Obituary of Herbert Marcuse, Socialist Review, No.14, September 1979, p.25.
Transcribed & marked up by Einde O’Callaghan for the Marxists’ Internet Archive.
London July 1967: The Roundhouse when it was still an engine shed; Anti-psychiatrists on acid, Stokely Carmichael glinted with black pride, Paul Goodman cruising and various heads, Marxists, layabouts and hippies ... banks of them, listening.
Herbert Marcuse rises to give his lecture; gaunt, a bit haughty, grey face veiled with lines, ‘I am very happy to see so many flowers here and this is why I want to remind you that flowers, by themselves, have no power whatsoever, other than the power of men and women who protect them and take care of them against aggression and destruction’. Much marxist mirth and hippy discomfort; a genuinely Hegelian joke. But made by a man who had resigned from the German SPD almost fifty years earlier over that Party’s complicity in the murders of Luxemburg and Liebknecht.
A man whose obstinate Marxism overarched the century and plunged back into the closing years of his life into delighted and defiant solidarity with the revolutionaries of black America, the students of Berlin and the peasant army of North Vietnam. And a man who ended his ’67 oration with what should, against his reputation, be considered his motto: ‘No illusions, but even more, no defeatism’.
Marcuse is known by some marxists solely as a man who thought the working class were finished as an agent of social change and most liberals as the brains behind the student revolt. He was neither.
It is true that his tone was more often of intelligent pessimism rather than irresponsible optimism. He can be hard to follow because he is always striving to write what he means rather than find sentiments that fit his vocabulary. But his preoccupations in the intellectually dark decades of the 1940s and 1950s were to be curiously prophetic, as if his intellectual life had been a planned preparation for what was to happen in North America in the late 1960s.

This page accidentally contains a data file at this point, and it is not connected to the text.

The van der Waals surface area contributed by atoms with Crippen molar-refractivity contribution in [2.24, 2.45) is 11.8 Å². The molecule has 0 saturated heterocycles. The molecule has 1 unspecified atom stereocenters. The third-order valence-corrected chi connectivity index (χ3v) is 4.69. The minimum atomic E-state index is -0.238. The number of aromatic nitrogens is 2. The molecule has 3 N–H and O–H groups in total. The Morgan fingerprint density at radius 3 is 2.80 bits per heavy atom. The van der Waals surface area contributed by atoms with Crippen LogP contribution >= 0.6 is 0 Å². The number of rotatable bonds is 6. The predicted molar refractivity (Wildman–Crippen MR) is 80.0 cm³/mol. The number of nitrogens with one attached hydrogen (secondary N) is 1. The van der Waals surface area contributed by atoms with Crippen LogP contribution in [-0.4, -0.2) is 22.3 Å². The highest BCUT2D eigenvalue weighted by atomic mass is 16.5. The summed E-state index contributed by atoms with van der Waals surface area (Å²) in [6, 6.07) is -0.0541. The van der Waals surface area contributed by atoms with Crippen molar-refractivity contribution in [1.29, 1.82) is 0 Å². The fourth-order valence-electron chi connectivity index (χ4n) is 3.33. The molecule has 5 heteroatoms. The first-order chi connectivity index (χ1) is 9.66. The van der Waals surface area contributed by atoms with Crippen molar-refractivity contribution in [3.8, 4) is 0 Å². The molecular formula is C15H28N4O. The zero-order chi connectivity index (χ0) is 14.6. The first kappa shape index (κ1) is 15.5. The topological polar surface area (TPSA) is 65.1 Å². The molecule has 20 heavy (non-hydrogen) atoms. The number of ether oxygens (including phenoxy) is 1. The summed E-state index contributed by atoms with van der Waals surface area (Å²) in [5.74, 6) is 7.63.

The central concern of Marcuse’s early writing was the relationship with marxism and Hegel’s thought, the problem that so concerned Lenin. But between 1933 and ‘41 he published over a hundred articles and reviews for the Frankfurt School’s journal Zeitschrift für Sozialforschung and it was from a project on sexuality and the rise of National Socialism terror sponsored by the Institute-in-Exile that his 1955 Eros and Civilisation arose.
The book broke nearly fifteen years of near-silence, an era in which marxists who had escaped the catastrophe of Europe were obliged to face the virtual annihilation of the revolutionary Left in Russia, Germany and Spain. Yet despite its Aesopian language and the fact that just about everyone from Auden to Fromm were also searching for a Freud-Marx synthesis, (mostly abolishing the latter in the name of the former), Eros and Civilisation is a unique and passionate vision of a non-repressive order where sex is dethroned from the genitals, the elders and the men, rescued from sadism and masochism, and returned to life and work ... echoing not only Marx but Fourier and Morris.
Marcuse’s next two books. Soviet Marxism and One Dimensional Man are exuberant books too, despite their measured, difficult prose. The former is concerned mainly with a philosophical critique of Stalinism, one of the weaker elements in orthodox Trotskyist theory, the latter with capitalism’s [text unclear in original] bamboozle and neutralise the forces historically destined to abolish it. Here history has shown Marcuse and many of the descendents of Frankfurt to his right to be static and superficial about modern class consciousness. But the force of Marcuse in the early 1960s lay not in his political predictions, which were wrong, but his blistering attack on the brain police, on the state of unfreedom known as ‘normality’ and the moral squalor of the affluent society.
This was Marcuse’s great refusal; it was the philosophical No that preceded the revolutionary Yes. Writing of a close colleague Fritz Neumann, Marcuse said ‘In his last years, he tried to find the answer to the terrible question of why human freedom and happiness declined at the stage of mature civilisation when the objective conditions for their realisation were greater than ever before.’ Marcuse did this and more, he witnessed and joined with those forces which were the human answers to that terrible question, the 3D replies to the one dimensional men.
Marcuse’s short, last book Counterrevolution and Revolt is, in my view, his finest, a passionate return to the ranks of the struggling, a fraternal embrace for the Women’s Liberation Movement, a polemic on revolutionary art. Most of all a new insistence on the role of the organised and the committed ‘bending’ the objective tendencies which make for socialism -bending them now; today and tomorrow and the days after tomorrow ...’
Marcuse outlasted the Roundhouse flower people but I think he would have appreciated that in the week of his death there was a punk record in the Top Ten [text unclear in original] theoretical work in five words: ‘Babylon is burning with anxiety’.
Last updated on 29.11.2004